I think the posters pointing out Philadelphia's Center City Commuter Tunnel as an example to be followed in Boston are on to something; it basically means that Philadelphia lacks the ability to run out of central terminal capacity. That's nice if your problem is peak-hour service, but peak-hour service can be the only thing MBCR does decently. MBTA would be better served by increasing the weirdly-sparse off-peak service, which costs money but is necessary to build a loyal ridership base. That will require additional state help for operations in the short term, but it's a lot cheaper than the N-S Link will be, by several orders of magnitude.

The other thing to study is reverse-commuting; that's been Metro-North's secret sauce. In addition to the traditional satellite downtowns like Providence, Salem, and Lowell, look at ways to get Bostonians and Cambervillians to leave their cars at park-and-ride stations nearer their work (on 128 or beyond) than their homes. That might even get you local funding from oldhead traffic-and-parking-obsessed local pols. Even if it doesn't, it gets you new markets and better monetization of rolling stock and parking assets.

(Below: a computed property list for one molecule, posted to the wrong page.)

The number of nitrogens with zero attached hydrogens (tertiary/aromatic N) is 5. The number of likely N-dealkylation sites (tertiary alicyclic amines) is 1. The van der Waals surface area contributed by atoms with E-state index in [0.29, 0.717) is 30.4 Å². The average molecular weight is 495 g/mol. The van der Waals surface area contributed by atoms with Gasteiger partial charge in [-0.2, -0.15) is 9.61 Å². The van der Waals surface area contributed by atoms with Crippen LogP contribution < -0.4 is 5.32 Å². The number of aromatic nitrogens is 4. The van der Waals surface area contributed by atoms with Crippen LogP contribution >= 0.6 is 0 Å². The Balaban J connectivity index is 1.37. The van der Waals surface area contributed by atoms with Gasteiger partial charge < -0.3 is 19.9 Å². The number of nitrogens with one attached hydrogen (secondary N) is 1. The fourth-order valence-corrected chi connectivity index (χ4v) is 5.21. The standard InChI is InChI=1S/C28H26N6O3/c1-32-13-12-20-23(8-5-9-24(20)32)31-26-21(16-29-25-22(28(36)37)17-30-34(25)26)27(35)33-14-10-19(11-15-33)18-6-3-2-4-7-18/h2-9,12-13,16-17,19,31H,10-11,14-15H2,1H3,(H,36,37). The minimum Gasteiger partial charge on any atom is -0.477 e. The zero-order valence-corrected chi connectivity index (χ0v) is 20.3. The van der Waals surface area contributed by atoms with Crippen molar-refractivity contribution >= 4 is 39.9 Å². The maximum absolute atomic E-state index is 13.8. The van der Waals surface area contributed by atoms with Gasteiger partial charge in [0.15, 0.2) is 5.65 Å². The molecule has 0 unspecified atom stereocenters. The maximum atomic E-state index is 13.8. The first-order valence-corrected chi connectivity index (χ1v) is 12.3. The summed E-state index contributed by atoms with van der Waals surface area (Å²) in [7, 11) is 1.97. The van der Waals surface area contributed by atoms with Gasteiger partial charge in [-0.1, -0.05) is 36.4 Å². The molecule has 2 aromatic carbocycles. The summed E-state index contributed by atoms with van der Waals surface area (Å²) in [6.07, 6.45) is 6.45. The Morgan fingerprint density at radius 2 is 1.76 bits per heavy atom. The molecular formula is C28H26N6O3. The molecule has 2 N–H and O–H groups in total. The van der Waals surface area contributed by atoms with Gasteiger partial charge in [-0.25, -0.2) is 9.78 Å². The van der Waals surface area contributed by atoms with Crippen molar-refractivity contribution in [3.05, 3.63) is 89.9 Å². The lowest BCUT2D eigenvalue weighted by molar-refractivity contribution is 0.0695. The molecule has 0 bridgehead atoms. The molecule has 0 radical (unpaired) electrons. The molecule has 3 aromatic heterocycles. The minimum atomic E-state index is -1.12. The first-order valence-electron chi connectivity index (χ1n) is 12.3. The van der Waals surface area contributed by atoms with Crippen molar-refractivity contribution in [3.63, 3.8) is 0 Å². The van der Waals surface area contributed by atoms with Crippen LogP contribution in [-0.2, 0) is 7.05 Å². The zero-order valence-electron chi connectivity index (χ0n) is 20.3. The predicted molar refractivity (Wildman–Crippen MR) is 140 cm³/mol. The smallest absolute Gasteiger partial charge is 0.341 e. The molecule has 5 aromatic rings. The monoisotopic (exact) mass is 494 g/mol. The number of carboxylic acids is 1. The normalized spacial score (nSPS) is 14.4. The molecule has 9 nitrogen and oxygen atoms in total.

EMUs are wonderful to have. Need to electrify to have them, though; FRA-compliant DMUs are not nearly as mature a technology. That said, electrify one additional line on the south side, and you can probably justify a "captive" EMU fleet. Fairmount is the obvious candidate, but not the only one.
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Re: 10-Year decline in Commuter Rail Ridership - Boston Glob